In 1974, the AISF put me up as a candidate for the General Secretary’s post in DUSU elections when I was a student of M.Sc (Phy) first year. An active team of students in the election campaign included girls as a strong component, when those days girls were not known to be taking up political activities. Usha Vyas, Ania Loomba, Maya Rao, Nandini Dulal Guha, among a large team of girls, were prominent among those who worked day and night in campaigns, postering on walls, pamphleteering, going college to college and addressing meetings as well as confronting hooligans of Rightwing students.

The caring nature of Usha came into focus very strongly during our campaigns. She would be concerned for every person’s need for food, tea, rest and relaxation and rejuvenation to bounce back to hectic work schedules.

I always got tremendous support from her when I was the President and then Secretary of the Delhi State AISF. In one of my tenures as Secretary, she was the President of the Delhi State AISF. We both could work in unison, maybe more so because of her, who would always be there every moment when you want her to be there, with all her fresh ideas, thinking many-a-time out of box and being innovative. Being a student of medicine, it was too much of time-constraint for her, but she with available time could make up the deficit because of her powerful presence and quality suggestions. I found her always more mature than her age. She was not only a science student but a person with scientific temperament and hence well organised. The national leadership of the AISF with Com. Azeez Pasha as the General Secretary and Dr Shambhu Shrivastava as the President decided to organise an All India Medicos Federation to bring medical students on one platform and to conduct a campaign against the emerging trend of capitation fee at that time. Dr Usha became the natural choice of being its first General Secretary. She ably played this role,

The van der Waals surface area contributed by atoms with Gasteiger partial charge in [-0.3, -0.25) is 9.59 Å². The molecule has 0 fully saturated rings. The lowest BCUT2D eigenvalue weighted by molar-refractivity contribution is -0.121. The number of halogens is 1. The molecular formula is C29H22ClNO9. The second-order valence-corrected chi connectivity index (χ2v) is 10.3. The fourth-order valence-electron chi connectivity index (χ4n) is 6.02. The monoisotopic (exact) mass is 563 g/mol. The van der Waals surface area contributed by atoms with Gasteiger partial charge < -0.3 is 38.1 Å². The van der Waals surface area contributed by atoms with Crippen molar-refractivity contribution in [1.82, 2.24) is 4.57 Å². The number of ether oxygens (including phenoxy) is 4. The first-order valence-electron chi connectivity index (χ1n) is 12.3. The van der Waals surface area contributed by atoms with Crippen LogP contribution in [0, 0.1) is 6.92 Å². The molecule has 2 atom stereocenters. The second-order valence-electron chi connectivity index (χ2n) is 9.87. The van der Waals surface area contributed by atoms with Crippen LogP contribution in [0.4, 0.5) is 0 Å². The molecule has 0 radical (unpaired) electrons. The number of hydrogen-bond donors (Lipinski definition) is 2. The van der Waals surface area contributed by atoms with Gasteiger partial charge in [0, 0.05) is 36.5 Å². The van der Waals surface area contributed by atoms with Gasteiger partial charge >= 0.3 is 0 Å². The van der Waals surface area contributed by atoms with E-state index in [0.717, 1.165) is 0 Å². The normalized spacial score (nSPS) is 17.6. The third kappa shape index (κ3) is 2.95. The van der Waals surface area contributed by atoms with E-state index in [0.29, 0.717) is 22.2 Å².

After I was elected as the AISF General Secretary in February 1979, I continued to receive her support and suggestions. She practised in Patna, where she shifted after her marriage to Dr Shambhu Shrivastava. But the distance did not matter for us. She was always there to soothe me when I would feel too much tension and pressure on me. It never mattered after how many months we were meeting, we always felt as if we had met just a few days ago. Time was no factor, the relationship was so deep and mutual, maybe that also more because of the nature and temperament of Dr Usha, making you feel as someone special for her. She had the art of bridging the gap of times very well. After some years Dr Shambhu and Dr Usha shifted back to Delhi. She became a very important part of the leadership of the India Chapter for the International Physicians for Prevention of Nuclear War—IPPNW (an organisation founded in 1980 and which won the Nobel Peace Prize in 1985 for its extensive work on the peace agenda). Later on the Indian organisation was named as the Indian Doctors for Peace and Development (IDPD). The India chapter was founded with Dr K. L.Wig, Director of the AIIMS, as its first Chairman. This body was chaired later on also by eminent doctors including Dr P.N. Chutani, Director, P.G.I Chandigarh, Dr Shyamal Sen, world renowned Neurologist from Kolkata, Dr C.M. Habibullah, world renowned Gastroentologist and Dr L.S. Chawla, another famous Gastroentologist, former Vice-Chancellor of the Farid Medical University, Amritsar; and it is presently being chaired by Dr S.S. Sudan, Medical Director, Acharya Shrichand College of Medical Science, Jammu. Dr Usha Shrivastava rose in its ranks and became the General Secretary of the IDPD.